What To Do

This lack of accountability has allowed electioneering to proliferate, leaving voters exhausted from disappointment, confused about what to believe, and tempted to disengage. At best, the practice can be seen as ‘just’ a self-interested tactic used to get votes; at worst it is an under-handed strategy to de facto disenfranchise voters by creating an environment in which votes feel meaningless and so name recognition or favors matter more than platforms or policies.

In either case, Rio residents intent to express their rights through the vote can resist the impacts of electioneering by considering the following questions as they consider who to vote for, based on the electioneering examples we have documented on RioOnWatch over the years:

  1. Does the politician have a track record of following through on promises for projects that serve favela communities?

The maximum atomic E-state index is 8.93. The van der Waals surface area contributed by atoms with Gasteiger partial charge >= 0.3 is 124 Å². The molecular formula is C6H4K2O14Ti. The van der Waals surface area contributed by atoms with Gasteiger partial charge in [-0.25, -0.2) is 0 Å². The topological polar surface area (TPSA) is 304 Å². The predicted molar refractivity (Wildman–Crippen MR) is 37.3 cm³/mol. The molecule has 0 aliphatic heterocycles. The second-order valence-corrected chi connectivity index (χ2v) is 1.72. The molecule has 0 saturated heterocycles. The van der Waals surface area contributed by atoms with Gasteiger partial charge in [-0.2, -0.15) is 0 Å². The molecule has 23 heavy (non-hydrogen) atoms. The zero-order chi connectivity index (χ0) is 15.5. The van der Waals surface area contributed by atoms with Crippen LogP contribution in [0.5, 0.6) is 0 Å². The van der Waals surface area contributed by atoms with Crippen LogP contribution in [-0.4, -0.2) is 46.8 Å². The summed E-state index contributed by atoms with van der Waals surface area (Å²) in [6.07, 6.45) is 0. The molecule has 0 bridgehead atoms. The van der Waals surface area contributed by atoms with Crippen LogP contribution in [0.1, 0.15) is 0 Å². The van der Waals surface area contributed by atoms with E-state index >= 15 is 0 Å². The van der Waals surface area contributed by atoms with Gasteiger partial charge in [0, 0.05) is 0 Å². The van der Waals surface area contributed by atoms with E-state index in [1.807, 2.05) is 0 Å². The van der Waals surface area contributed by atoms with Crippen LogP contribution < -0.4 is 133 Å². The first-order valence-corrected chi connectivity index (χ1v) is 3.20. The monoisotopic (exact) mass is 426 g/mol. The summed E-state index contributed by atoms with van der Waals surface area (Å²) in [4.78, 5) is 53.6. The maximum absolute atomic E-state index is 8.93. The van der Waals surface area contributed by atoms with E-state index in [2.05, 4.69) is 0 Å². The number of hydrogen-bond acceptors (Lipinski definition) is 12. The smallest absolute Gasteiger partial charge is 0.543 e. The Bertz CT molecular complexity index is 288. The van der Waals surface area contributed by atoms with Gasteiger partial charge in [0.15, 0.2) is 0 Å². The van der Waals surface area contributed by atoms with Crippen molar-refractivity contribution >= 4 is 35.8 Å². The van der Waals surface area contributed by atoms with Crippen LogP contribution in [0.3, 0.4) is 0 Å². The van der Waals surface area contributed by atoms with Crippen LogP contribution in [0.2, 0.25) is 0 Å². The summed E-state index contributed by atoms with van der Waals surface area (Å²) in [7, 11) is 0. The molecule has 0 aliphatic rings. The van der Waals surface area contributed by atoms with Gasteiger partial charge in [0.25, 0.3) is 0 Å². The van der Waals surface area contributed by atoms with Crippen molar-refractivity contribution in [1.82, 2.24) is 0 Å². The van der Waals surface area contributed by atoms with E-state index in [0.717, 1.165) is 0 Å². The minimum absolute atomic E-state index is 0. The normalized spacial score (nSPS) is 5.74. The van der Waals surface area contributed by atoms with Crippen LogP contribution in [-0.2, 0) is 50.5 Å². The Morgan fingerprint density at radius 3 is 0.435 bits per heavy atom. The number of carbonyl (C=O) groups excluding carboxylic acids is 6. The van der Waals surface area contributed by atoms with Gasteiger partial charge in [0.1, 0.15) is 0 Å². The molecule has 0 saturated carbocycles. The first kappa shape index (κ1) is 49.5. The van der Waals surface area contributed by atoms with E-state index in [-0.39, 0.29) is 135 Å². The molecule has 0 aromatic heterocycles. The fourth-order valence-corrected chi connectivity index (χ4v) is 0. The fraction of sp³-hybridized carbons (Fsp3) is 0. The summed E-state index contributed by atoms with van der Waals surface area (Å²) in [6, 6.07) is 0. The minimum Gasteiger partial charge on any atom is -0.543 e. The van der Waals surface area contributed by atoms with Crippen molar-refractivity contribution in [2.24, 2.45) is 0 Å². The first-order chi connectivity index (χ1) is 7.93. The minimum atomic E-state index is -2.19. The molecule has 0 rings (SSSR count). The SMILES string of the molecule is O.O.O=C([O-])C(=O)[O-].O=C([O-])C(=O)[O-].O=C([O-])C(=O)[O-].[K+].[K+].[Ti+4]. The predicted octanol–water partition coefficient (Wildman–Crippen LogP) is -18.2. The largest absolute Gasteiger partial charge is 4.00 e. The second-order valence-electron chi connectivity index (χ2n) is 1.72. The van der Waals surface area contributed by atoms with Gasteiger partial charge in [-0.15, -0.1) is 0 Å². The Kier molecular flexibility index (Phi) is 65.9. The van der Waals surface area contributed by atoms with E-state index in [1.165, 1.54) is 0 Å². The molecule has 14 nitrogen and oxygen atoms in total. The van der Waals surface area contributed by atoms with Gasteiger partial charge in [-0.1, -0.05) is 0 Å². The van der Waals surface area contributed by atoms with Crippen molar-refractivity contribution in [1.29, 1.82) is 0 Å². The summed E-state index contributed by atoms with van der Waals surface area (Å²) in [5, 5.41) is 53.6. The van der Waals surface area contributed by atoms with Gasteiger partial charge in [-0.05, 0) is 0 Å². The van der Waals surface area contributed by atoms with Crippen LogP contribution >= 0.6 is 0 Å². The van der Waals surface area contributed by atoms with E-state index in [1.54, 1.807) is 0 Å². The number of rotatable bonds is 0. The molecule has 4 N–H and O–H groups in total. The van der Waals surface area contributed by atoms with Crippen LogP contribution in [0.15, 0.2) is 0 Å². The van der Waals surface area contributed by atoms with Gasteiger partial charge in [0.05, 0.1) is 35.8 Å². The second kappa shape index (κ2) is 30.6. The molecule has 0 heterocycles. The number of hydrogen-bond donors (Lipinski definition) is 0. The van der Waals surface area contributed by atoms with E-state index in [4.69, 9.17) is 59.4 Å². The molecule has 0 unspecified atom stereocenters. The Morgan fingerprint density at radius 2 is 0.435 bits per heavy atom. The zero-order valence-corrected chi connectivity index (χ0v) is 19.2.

2. Has the politician dialogued with community associations, collectives and organizations, particularly in a public forum?
  3. Does the project align with the community’s urgent needs, identified by a participatory planning process?
  4. Is funding for the project viable?
  5. If the project is building on something that already exists or existed, does it have a public plan for addressing previous failures?

Distrust in this context is healthy. But giving up isn’t. Voters need to be vigilant, be skeptical, and vote smart. And demand measures of accountability and reforms to stem the future flow of electioneering promises.